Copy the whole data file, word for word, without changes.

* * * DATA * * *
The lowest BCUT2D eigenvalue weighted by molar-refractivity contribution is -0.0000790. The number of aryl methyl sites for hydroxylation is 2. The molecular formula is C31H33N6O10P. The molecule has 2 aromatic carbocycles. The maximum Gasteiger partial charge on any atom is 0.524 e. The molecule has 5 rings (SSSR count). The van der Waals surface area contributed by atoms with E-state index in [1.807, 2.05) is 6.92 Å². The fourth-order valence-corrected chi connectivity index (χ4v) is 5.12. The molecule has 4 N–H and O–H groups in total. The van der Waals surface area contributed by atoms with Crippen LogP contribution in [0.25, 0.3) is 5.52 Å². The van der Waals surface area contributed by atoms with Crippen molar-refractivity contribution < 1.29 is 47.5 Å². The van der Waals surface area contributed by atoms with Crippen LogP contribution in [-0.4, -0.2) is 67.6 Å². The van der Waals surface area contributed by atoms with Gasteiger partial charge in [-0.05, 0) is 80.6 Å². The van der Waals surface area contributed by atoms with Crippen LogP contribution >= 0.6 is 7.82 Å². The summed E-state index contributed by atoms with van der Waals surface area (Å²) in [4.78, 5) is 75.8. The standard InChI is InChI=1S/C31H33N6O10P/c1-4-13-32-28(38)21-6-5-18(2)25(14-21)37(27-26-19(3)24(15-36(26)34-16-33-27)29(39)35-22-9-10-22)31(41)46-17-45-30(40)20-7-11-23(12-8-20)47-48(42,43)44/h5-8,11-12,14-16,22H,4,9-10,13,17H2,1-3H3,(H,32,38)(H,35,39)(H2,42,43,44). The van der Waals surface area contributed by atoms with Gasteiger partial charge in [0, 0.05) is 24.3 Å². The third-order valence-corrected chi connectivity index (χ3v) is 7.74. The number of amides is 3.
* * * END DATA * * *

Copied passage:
The lowest BCUT2D eigenvalue weighted by molar-refractivity contribution is -0.0000790. The number of aryl methyl sites for hydroxylation is 2. The molecular formula is C31H33N6O10P. The molecule has 2 aromatic carbocycles. The maximum Gasteiger partial charge on any atom is 0.524 e. The molecule has 5 rings (SSSR count). The van der Waals surface area contributed by atoms with E-state index in [1.807, 2.05) is 6.92 Å². The fourth-order valence-corrected chi connectivity index (χ4v) is 5.12. The molecule has 4 N–H and O–H groups in total. The van der Waals surface area contributed by atoms with Crippen LogP contribution in [0.25, 0.3) is 5.52 Å². The van der Waals surface area contributed by atoms with Crippen molar-refractivity contribution < 1.29 is 47.5 Å². The van der Waals surface area contributed by atoms with Crippen LogP contribution in [-0.4, -0.2) is 67.6 Å². The van der Waals surface area contributed by atoms with Gasteiger partial charge in [-0.05, 0) is 80.6 Å². The van der Waals surface area contributed by atoms with Crippen LogP contribution >= 0.6 is 7.82 Å². The summed E-state index contributed by atoms with van der Waals surface area (Å²) in [4.78, 5) is 75.8. The standard InChI is InChI=1S/C31H33N6O10P/c1-4-13-32-28(38)21-6-5-18(2)25(14-21)37(27-26-19(3)24(15-36(26)34-16-33-27)29(39)35-22-9-10-22)31(41)46-17-45-30(40)20-7-11-23(12-8-20)47-48(42,43)44/h5-8,11-12,14-16,22H,4,9-10,13,17H2,1-3H3,(H,32,38)(H,35,39)(H2,42,43,44). The van der Waals surface area contributed by atoms with Gasteiger partial charge in [0, 0.05) is 24.3 Å². The third-order valence-corrected chi connectivity index (χ3v) is 7.74. The number of amides is 3.